Mutharika launched a nationwide plan called the National Adaptation Programmes of Action (NAPA), with the aim of improving community resilience, restoring forests, improving agricultural production and preparedness for floods and droughts and boosting climate monitoring.

Malawi’s NAPAs will cost $22.43m which, to date, has not been forthcoming from the international community that initially urged Malawi to develop its plan.

Oxfam has blasted aid agencies for this, saying that the ongoing failure to fund the NAPAs drawn up by the world’s least developed countries is unacceptable.

However, civil society groups in Malawi say the lack of donor funds must not become an excuse for inaction by the authorities, and are urging the government to do more even if the NAPAs remain unfunded.

‘Less rain, less food’

The Malawi report coincided with Oxfam reports produced in South Africa and Uganda which revealed that the populations of these countries were facing similar challenges.

Although Africa contributes less than three per cent of global emissions, Oxfam South Africa observed that climate change poses a huge threat to development on the continent.

Scientists predict that the production of many staple foods will be seriously affected, with the average maize yield in southern Africa set to decline by as much as 30 per cent in the coming years.

The number of people without adequate access to water on the continent is predicted to triple to 600 million by 2050.

In Uganda, a government climate analysis published in December 2007, noted that the wetter areas of the country around the Lake Victoria basin, in the east and northwest, are becoming wetter.

Meteorologists and farmers report the same phenomena: in most districts, recent years have witnessed an increasingly erratic onset and cessation of the rainfall seasons, and when the rain comes it is heavier and more violent.

Farmers and pastoralists say these changes are shortening the rainy season and that the net effect is less rain and more drought or as one farmer put it: “Less rain means less food.”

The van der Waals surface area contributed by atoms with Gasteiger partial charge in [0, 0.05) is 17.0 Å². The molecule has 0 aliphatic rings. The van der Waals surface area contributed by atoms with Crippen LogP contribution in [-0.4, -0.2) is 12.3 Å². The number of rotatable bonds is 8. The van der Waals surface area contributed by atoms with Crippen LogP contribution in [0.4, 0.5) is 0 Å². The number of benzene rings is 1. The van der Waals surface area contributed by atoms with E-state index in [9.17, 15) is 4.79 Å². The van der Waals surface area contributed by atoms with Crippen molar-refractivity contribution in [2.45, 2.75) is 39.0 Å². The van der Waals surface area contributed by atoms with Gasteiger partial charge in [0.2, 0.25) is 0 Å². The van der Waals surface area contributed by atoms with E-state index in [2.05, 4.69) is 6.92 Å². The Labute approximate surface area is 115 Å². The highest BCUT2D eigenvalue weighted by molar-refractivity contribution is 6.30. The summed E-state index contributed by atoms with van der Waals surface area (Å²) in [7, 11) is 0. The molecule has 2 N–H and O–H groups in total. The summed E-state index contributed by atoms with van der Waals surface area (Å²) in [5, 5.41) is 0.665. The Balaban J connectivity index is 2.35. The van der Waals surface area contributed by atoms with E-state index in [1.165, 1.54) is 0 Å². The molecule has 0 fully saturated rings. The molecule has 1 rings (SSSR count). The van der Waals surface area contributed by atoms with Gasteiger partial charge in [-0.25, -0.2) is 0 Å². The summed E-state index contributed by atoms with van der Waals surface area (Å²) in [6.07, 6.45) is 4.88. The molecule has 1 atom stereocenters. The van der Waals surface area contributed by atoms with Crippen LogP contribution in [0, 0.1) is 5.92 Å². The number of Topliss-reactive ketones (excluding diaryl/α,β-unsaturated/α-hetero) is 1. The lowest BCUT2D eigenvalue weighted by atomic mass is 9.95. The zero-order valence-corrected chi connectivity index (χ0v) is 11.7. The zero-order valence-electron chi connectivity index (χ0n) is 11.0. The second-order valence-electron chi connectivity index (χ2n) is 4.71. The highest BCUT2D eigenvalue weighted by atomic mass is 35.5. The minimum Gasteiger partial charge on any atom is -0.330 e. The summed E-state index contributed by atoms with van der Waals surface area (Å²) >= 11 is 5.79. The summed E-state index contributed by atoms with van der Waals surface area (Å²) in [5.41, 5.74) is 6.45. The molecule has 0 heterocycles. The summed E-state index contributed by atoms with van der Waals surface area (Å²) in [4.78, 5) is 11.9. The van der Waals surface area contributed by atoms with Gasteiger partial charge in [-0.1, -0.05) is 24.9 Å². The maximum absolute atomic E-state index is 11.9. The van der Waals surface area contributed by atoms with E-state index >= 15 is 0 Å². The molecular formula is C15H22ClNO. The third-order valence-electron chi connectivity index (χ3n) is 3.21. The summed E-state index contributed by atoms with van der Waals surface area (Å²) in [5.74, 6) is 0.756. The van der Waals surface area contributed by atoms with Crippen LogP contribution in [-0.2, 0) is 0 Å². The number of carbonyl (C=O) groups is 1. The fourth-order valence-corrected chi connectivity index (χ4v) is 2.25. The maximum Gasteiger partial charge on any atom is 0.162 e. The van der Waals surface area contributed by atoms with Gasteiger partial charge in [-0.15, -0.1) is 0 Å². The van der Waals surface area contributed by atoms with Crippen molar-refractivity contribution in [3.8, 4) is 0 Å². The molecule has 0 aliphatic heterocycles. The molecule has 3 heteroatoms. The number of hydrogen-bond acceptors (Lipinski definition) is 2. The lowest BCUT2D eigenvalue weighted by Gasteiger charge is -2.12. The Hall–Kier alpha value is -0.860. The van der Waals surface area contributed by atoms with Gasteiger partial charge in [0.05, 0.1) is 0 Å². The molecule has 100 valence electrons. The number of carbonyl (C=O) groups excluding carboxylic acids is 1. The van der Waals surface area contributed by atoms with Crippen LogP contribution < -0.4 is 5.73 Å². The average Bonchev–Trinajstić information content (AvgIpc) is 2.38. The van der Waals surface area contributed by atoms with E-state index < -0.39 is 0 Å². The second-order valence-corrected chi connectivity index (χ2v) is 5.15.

Coping with climate change

Environmentalists aim to raise awareness of climate change in schools [Charles Mkoka]

However, some caution is needed in interpreting these statements.

In order to manage the situation, Malawi recently followed Angola, Swaziland and Zambia by launching two new disease resistant varieties of maize – ZM 309 and ZM 523 – developed for poor farmers in drought-prone areas with infertile soils, in order to help provide some food security.

The move is part of the Drought Tolerant Maize for Africa project to give more poor farmers in sub-Saharan Africa maize varieties – a staple food among Africans – that have increased levels of drought tolerance.

Christine Mtambo, Malawi’s chief agriculture officer who is responsible for crop production in the Ministry of Agriculture and Food Security, says the new varieties suit the present climate conditions because they are drought tolerant and mature fast.

Perhaps, with climate change adaptation and mitigation measures in place, fishermen like Nyangu and subsistence farmers will be able to cope with the changing climate.

But Raphael Mweninguwe, a renowned Malawi environmental columnist for the weeky newspaper Sunday Times newspaper, warns that the changing climate is a wake-up call for the people to respond to changing weather conditions by employing measures that are environmentally friendly.

He argues that there should be more awareness of climate change issues among various stakeholders within the country and beyond Malawi’s borders.

Source : Al Jazeera